Section 1
Section 2
Section 3

LIST OF TABLES

Table:

1. Neuropsychiatric diseases. Admissions, officers and enlisted men (except native troops), in the United States and Europe (except North Russia), April 1, 1917, to December 31, 1919. Absolute numbers.

2. Neuropsychiatric diseases. Admissions, officers and enlisted men (except native troops), in the United States and Europe (except North Russia), April 1, 1917, to December 31, 1919. Rates per 1,000 per annum.

3. Neuropsychiatric diseases. Discharges for disability, officers and enlisted men (except native troops), in the United States and Europe (except North Russia), April 1, 1917, to December 31, 1919. Absolute numbers.

4. Neuropsychiatric diseases. Discharges for disability, officers and enlisted men (except native troops), in the United States and Europe (except North Russia), April 1, 1917, to December 31, 1919. Rates per 1,000 per annum.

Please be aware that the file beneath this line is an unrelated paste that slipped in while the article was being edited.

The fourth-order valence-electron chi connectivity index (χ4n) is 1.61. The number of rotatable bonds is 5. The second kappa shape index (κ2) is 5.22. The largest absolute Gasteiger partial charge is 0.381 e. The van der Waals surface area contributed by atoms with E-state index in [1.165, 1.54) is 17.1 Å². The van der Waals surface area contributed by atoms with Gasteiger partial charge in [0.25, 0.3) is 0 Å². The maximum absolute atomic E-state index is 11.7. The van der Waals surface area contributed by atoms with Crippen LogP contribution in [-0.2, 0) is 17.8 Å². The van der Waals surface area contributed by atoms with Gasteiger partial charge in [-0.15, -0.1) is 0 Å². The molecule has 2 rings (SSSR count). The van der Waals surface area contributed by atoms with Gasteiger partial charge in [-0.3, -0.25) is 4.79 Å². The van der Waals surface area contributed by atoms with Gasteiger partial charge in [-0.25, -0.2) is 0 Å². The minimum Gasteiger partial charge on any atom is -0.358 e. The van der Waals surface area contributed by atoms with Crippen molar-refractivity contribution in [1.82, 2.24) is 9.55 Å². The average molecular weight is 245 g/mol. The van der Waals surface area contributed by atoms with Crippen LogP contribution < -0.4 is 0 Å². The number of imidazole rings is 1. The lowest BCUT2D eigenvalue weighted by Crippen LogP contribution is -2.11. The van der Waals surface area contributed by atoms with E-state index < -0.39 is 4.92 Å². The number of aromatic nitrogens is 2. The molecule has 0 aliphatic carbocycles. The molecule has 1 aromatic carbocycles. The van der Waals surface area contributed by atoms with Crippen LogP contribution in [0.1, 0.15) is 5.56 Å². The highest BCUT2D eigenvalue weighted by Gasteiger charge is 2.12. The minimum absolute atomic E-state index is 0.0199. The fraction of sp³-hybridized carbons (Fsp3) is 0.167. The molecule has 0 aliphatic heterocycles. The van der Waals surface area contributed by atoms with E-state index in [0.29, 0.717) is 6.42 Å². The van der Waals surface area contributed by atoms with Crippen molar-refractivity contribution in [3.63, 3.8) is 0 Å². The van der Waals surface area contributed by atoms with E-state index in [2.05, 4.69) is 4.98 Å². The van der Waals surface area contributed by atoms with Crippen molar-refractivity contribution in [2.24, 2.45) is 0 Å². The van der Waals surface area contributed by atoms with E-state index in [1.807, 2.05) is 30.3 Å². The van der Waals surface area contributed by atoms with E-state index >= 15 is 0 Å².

5. Neuropsychiatric defects noted in the total number of men rejected (549,099) by local boards in the different States.

6. Diagnoses of nervous and mental diseases and defects among commissioned officers, candidates for commission, and enlisted men.

7. Neuropsychiatric cases found among volunteers at recruit depots, and drafted men, by clinical groups.

8. Methods of discovering neuropsychiatric cases.

9. Delinquency cases in each clinical group.

10. Length of service of neuropsychiatric cases, prior to discovery.

11. Time of onset of neuropsychiatric disorders-line of duty.

12. Recommendations and final disposition of neuropsychiatric cases.

13. Neuropsychiatric cases giving a family history of nervous disease, mental disease, inebriety, or mental deficiency.

14. Neuropsychiatric cases giving a family history of nervous disease.

15. Neuropsychiatric cases giving a family history of mental disease.

16. Neuropsychiatric cases giving a family history of inebriety.

17. Neuropsychiatric cases giving a family history of mental deficiency.

18. Neuropsychiatric cases giving a family history of neuropathic taint. Percentage distribution.